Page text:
How To Choose A Djembe Drum
Learn How To Choose A Djembe Drum The Right Way
If you’re in the pursuit of acquiring a djembe drum I will help you make the best and most educated choice possible.
These drums are beautiful works of art. And as a result, the final price on the instrument can be quite high.
Therefore, you’ll definitely want to make sure that you don’t waste money on the wrong drum.
Follow my steps below and I’ll teach you how to choose a djembe drum.
What To Look For In A Djembe?
1) Wood quality and construction
Wood is the heart of the djembe drum. Lots of sellers out there have no idea of how their djembe drums are produced or use cheap or irresponsible methods and materials. Here are the questions you should ask about your wood: Is your djembe Body is kiln-dried to ensure durability?
Is your djembe hand-carved? Lathe turning sounds nice but renders a soul-less djembe product removed from its roots. Is it built of staves? djembe should be carved from a single piece of wood.
Is your djembe carved from a rare, endangered hardwood such as Mahogany? Real African djembe is made from fast-growing Osese (Tweneboa) wood grown specifically for drum-making and oiled to create a porous structure suitable for long use.
Historically, drum-heads in West Africa were made from antelope skin. Most modern djembe heads are a synthetic material or domestic animal skins.
The best African djembe Drums – made from shaved calf or goat skin.
kpanlogo African drums are still sometimes used antelope skin (scientifically and responsibly culled). Shaving djembe is better than chemical depilation which leaves goat and antelope skin brittle. Only thick calf skins have been treated chemically. Moreover, use thicker back leathers that give djembe a mellower sound and last better than belly-skins.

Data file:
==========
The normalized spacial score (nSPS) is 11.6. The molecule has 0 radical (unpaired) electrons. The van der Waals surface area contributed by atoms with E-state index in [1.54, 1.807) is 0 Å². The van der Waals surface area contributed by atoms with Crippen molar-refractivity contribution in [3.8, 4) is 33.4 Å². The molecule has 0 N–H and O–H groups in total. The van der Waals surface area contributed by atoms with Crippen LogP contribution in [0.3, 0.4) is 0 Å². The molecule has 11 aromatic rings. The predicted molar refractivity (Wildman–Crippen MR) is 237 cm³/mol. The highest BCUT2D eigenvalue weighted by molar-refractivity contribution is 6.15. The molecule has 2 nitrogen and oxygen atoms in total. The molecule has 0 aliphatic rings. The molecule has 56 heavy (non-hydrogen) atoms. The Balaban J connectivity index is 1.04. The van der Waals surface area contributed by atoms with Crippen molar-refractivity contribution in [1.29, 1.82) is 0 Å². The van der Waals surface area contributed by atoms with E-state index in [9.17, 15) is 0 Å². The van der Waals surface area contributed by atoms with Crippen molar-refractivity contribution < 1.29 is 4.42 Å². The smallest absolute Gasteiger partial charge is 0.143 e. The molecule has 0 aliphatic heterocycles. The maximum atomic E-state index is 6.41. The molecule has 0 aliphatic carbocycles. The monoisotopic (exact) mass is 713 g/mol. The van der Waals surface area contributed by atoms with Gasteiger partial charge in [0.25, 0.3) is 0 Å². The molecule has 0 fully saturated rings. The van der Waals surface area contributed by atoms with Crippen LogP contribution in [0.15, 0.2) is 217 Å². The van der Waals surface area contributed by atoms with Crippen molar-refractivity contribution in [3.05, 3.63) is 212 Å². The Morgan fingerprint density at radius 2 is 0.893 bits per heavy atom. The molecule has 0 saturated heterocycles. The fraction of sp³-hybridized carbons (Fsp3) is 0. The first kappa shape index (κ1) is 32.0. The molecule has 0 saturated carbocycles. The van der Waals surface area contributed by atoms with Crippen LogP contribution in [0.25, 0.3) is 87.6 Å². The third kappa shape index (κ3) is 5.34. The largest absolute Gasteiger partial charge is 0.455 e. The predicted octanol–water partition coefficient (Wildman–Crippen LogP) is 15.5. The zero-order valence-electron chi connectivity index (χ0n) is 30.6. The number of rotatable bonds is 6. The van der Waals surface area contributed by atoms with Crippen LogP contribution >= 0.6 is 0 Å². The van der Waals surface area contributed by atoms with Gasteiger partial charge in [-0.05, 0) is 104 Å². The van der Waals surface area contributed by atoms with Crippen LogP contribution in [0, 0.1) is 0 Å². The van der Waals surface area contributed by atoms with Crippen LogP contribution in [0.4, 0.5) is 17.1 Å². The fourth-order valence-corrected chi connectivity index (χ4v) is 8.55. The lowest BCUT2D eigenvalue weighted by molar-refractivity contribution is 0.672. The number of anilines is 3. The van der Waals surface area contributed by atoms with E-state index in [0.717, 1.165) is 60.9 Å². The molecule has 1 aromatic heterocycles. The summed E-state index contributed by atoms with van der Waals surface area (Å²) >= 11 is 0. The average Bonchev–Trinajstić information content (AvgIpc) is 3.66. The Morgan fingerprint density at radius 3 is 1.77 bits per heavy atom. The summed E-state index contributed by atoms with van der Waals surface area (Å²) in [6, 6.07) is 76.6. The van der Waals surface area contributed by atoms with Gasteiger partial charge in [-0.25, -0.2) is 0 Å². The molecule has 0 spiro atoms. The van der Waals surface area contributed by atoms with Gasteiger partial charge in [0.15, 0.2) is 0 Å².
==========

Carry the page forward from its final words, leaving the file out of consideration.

3) Tie Down/Rope
Use finely carved wood tie-downs (kpanlogo African drums) and nylon cord (all African drums). To ensure drum durability and strength.
Good artisans know a wide variety of djembe African drums weaves. Including some they have developed themselves, to ensure djembe drums are easy to tighten and loosen, enabling musicians to produce even rich djembe sounds.
Moreover, djembe and Bougarabaous African drums have more than 20 pairs of cord struts. Usually, in a Mali weave, kpanlogos African drums, tightened by wooden stakes, have fewer but can be more easily, if less permanently, tuned.
Ancient savanna and forest-zone African drums weren’t finished, except occasionally through djembe fire-blackening. However, African djembe artisans have developed very attractive and innovative methods of decorating African drums over time. And consumers have embraced the beautiful djembe results of these efforts.
Unfortunately, the use of inappropriate decoration and finish can damage the drum surface, especially during transit. We have worked closely with our artisans to select a range of wood-oils and waxes. That protects the woodwork of the drum, Moreover, we have revolutionized shipping from Africa to the US by introducing materials that regulate humidity, protecting both the drum and its finish.
5) Perfect Flaws
A true hand-crafted African djembe drum is ‘flawed’. That is to say, the Drum wood and leather with which it is built has color variations and shows evidence of hand-workmanship. These djembe variations do not hurt the quality of the African drums, but do make it unique